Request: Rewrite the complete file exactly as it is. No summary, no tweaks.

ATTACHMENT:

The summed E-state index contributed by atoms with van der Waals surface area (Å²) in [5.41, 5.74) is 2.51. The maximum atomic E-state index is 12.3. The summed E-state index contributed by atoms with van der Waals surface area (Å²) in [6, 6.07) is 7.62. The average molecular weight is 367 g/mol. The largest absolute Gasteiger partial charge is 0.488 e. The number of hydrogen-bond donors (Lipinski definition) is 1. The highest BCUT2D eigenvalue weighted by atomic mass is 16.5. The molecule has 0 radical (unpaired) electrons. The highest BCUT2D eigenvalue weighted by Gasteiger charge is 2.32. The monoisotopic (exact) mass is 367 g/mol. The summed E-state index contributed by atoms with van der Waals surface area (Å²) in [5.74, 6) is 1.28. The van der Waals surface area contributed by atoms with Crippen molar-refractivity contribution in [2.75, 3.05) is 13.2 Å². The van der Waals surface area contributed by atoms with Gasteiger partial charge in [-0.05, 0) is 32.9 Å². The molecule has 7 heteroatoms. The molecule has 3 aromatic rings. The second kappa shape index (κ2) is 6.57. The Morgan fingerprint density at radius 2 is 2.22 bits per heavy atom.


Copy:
The summed E-state index contributed by atoms with van der Waals surface area (Å²) in [5.41, 5.74) is 2.51. The maximum atomic E-state index is 12.3. The summed E-state index contributed by atoms with van der Waals surface area (Å²) in [6, 6.07) is 7.62. The average molecular weight is 367 g/mol. The largest absolute Gasteiger partial charge is 0.488 e. The number of hydrogen-bond donors (Lipinski definition) is 1. The highest BCUT2D eigenvalue weighted by atomic mass is 16.5. The molecule has 0 radical (unpaired) electrons. The highest BCUT2D eigenvalue weighted by Gasteiger charge is 2.32. The monoisotopic (exact) mass is 367 g/mol. The summed E-state index contributed by atoms with van der Waals surface area (Å²) in [5.74, 6) is 1.28. The van der Waals surface area contributed by atoms with Crippen molar-refractivity contribution in [2.75, 3.05) is 13.2 Å². The van der Waals surface area contributed by atoms with Gasteiger partial charge in [-0.05, 0) is 32.9 Å². The molecule has 7 heteroatoms. The molecule has 3 aromatic rings. The second kappa shape index (κ2) is 6.57. The Morgan fingerprint density at radius 2 is 2.22 bits per heavy atom.